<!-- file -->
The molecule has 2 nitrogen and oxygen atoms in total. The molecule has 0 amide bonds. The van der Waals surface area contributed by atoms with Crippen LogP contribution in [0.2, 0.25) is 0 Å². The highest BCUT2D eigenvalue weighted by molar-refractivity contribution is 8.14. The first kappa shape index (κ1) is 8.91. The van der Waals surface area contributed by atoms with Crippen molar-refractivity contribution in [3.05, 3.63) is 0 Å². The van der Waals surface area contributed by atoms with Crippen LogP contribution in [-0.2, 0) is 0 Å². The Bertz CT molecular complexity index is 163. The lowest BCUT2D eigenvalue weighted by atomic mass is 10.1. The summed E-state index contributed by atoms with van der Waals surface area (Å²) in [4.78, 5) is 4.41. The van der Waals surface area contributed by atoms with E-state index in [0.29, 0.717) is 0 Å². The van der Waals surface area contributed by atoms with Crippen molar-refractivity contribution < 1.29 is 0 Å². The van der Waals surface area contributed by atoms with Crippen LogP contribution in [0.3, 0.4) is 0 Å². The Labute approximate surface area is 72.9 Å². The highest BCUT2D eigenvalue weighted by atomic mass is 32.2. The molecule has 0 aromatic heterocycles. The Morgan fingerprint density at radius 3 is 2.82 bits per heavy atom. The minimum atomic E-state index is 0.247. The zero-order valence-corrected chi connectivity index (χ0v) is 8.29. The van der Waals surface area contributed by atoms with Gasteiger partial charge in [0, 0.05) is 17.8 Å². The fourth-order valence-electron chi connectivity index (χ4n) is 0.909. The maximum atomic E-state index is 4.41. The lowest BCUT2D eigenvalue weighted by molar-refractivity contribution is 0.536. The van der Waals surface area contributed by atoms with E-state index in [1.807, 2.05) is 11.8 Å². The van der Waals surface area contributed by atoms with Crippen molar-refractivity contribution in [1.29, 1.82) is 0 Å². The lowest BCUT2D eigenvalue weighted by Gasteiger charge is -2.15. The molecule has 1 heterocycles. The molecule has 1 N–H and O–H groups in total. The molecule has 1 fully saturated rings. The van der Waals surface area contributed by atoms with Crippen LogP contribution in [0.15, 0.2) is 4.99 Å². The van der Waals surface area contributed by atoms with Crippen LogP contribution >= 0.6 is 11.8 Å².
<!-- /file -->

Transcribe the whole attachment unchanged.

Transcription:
The molecule has 2 nitrogen and oxygen atoms in total. The molecule has 0 amide bonds. The van der Waals surface area contributed by atoms with Crippen LogP contribution in [0.2, 0.25) is 0 Å². The highest BCUT2D eigenvalue weighted by molar-refractivity contribution is 8.14. The first kappa shape index (κ1) is 8.91. The van der Waals surface area contributed by atoms with Crippen molar-refractivity contribution in [3.05, 3.63) is 0 Å². The van der Waals surface area contributed by atoms with Crippen LogP contribution in [-0.2, 0) is 0 Å². The Bertz CT molecular complexity index is 163. The lowest BCUT2D eigenvalue weighted by atomic mass is 10.1. The summed E-state index contributed by atoms with van der Waals surface area (Å²) in [4.78, 5) is 4.41. The van der Waals surface area contributed by atoms with E-state index in [0.29, 0.717) is 0 Å². The van der Waals surface area contributed by atoms with Crippen molar-refractivity contribution < 1.29 is 0 Å². The van der Waals surface area contributed by atoms with Crippen LogP contribution in [0.3, 0.4) is 0 Å². The Labute approximate surface area is 72.9 Å². The highest BCUT2D eigenvalue weighted by atomic mass is 32.2. The molecule has 0 aromatic heterocycles. The Morgan fingerprint density at radius 3 is 2.82 bits per heavy atom. The minimum atomic E-state index is 0.247. The zero-order valence-corrected chi connectivity index (χ0v) is 8.29. The van der Waals surface area contributed by atoms with Gasteiger partial charge in [0, 0.05) is 17.8 Å². The fourth-order valence-electron chi connectivity index (χ4n) is 0.909. The maximum atomic E-state index is 4.41. The lowest BCUT2D eigenvalue weighted by molar-refractivity contribution is 0.536. The van der Waals surface area contributed by atoms with E-state index in [1.807, 2.05) is 11.8 Å². The van der Waals surface area contributed by atoms with Crippen molar-refractivity contribution in [1.29, 1.82) is 0 Å². The lowest BCUT2D eigenvalue weighted by Gasteiger charge is -2.15. The molecule has 1 heterocycles. The molecule has 1 N–H and O–H groups in total. The molecule has 1 fully saturated rings. The van der Waals surface area contributed by atoms with Crippen LogP contribution in [0.15, 0.2) is 4.99 Å². The van der Waals surface area contributed by atoms with Crippen LogP contribution >= 0.6 is 11.8 Å².